On 1st September 1998, something happened to change my life forever, and send me into a spiral of obsession worthy of its own TLC show. That was the day that my mum brought home a new VHS for us all to watch—and that VHS was of Titanic. Yes, I was addicted to Titanic—and here’s my (not at all ridiculous) sob story.
I was only seven years old the day my mum arrived home with Titanic, and yet I remember every second of the three hours that followed. Well, two and a half—because my mum cut the movie short when she realised how distressing it was about to get. (But like, duh—it was a movie called Titanic. How did you think it was going to end?)
From that point onwards, I could talk about nothing else. In swimming lessons, I would re-enact Jack reaching underwater for the keys for so long that the teachers thought I had drowned. My friends stopped wanting to play Guess the Movie with me because I picked Titanic every single time. Celine Dion’s “My Heart Will Go On” was the only song I would allow us to play in the car. I was completely and utterly Titanic obsessed.
A few years later, I watched it again—and this time, we made it to the end. Well, I was devastated. I didn’t sleep for weeks, terrified that my blue bedroom carpet was the ocean and I was drowning. I spontaneously cried at mealtimes. I spent hours sitting alone in my room muttering “I’m so cold, Jack”. For about six months, I lived in a Titanic trance—and then I watched it again. And again. And again.
My teenage years were almost entirely sculpted by an unwavering Titanic addiction. My time was divided up into recovering from the last time I watched it, and begging my parents to let me watch it again. I wrote rambling, tear-stained diary entries about giving up my whole life for a few days of doomed Jack-and-Rose style love. (Seriously, they are mortifying.) I even changed all my passwords to variations on Rose DeWitt Bukater’s name. (Most of them actually still are, so hacking into my social media would be pretty easy for you—if it wasn’t for the fact that 12-year-old me spelt it wrong, and I never got round to changing it.)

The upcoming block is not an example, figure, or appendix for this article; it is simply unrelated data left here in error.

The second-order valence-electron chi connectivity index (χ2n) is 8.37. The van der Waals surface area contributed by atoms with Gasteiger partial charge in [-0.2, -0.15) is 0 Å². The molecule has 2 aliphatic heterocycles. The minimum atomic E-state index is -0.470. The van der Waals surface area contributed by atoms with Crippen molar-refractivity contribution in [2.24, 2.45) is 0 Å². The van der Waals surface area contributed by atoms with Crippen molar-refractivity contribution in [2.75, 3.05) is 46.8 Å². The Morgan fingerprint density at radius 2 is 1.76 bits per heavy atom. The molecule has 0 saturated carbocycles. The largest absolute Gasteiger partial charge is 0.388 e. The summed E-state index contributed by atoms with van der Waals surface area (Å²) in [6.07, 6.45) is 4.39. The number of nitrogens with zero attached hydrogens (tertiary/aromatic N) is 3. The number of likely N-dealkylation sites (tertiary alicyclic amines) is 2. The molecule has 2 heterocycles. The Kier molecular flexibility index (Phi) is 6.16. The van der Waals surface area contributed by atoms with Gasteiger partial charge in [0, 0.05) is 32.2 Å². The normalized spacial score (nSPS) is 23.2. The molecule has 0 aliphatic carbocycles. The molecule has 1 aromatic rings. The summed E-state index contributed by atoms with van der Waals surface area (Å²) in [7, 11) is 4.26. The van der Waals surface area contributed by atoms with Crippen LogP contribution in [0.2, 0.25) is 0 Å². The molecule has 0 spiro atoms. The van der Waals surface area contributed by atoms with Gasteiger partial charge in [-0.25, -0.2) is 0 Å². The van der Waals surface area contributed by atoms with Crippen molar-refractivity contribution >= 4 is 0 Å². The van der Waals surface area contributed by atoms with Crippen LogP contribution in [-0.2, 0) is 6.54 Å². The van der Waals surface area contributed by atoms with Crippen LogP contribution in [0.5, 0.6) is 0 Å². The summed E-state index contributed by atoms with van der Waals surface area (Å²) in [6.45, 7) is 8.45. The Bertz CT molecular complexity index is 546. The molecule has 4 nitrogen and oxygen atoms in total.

Titanic mania seeped into literally everything I did. These are all things that genuinely made me cry by association at various points in my life: Love, Actually (because of the scene where they watch Titanic); the New Radicals song “Someday We’ll Know” (because of the lyric “did the captain of the Titanic cry?”); the Dire Straits song “Romeo and Juliet” (because Romeo was once played by Leo DiCaprio). Things that didn’t make me cry: Little Women; Mufasa dying; the Spice Girls breaking up. I mean, my priorities were all messed up.
It all came to a head when, at boarding school, I watched it three times in one week and then cried so hard I couldn’t go to the dance with the local boys’ school. One of my friend’s parents had to come and hold me while I sobbed. I was 15 years old. This was totally bizarre behaviour.
After that, I went cold Titanic turkey for two long years. And slowly, the rest of the world started to come back into focus. I still adored Titanic, but I could talk about it without dissolving into a nervous wreck of misery. In fact, Titanic became kind of fun. I happily directed my friends in a home movie in which we reconstructed the boat out of bunk-beds and school trunks. (We only got a quarter of the way through because I was such a dictator about it and pissed them all off, but still, I had a good time.) And when I was asked to present an assembly to the school about the crucifixion (something that every student had to do at one point or another), I used up the whole 15 minutes playing the final scene of Titanic, managed not to cry, and concluded cheerily “And just like Jack died for Rose, Jesus died for you.” (Yeah, I was never very good at religion; it’s no wonder I gave it up shortly after.)
These days, I’m still a massive Titanic nerd, but I’ve managed to make space for other things in my life. I mean, I did write an aggressive article for my student newspaper defending the “I’ll never let go” scene (it’s a metaphor, you jerks). And I do have a secret blog called Kate Winslet’s Breasts. And I did go see the 3D re-release with my boyfriend and get so upset about it that I shouted “This is all your fault!” at some ice cubes in Walmart. But these days I’ve made room for also crying over Gilmore Girls and The Notebook and getting voicemails—so that’s progress, at least.
What pop culture obsessions did you guys have? Did anyone else have Titanic-mania with me? Or… do I just have terrible taste?
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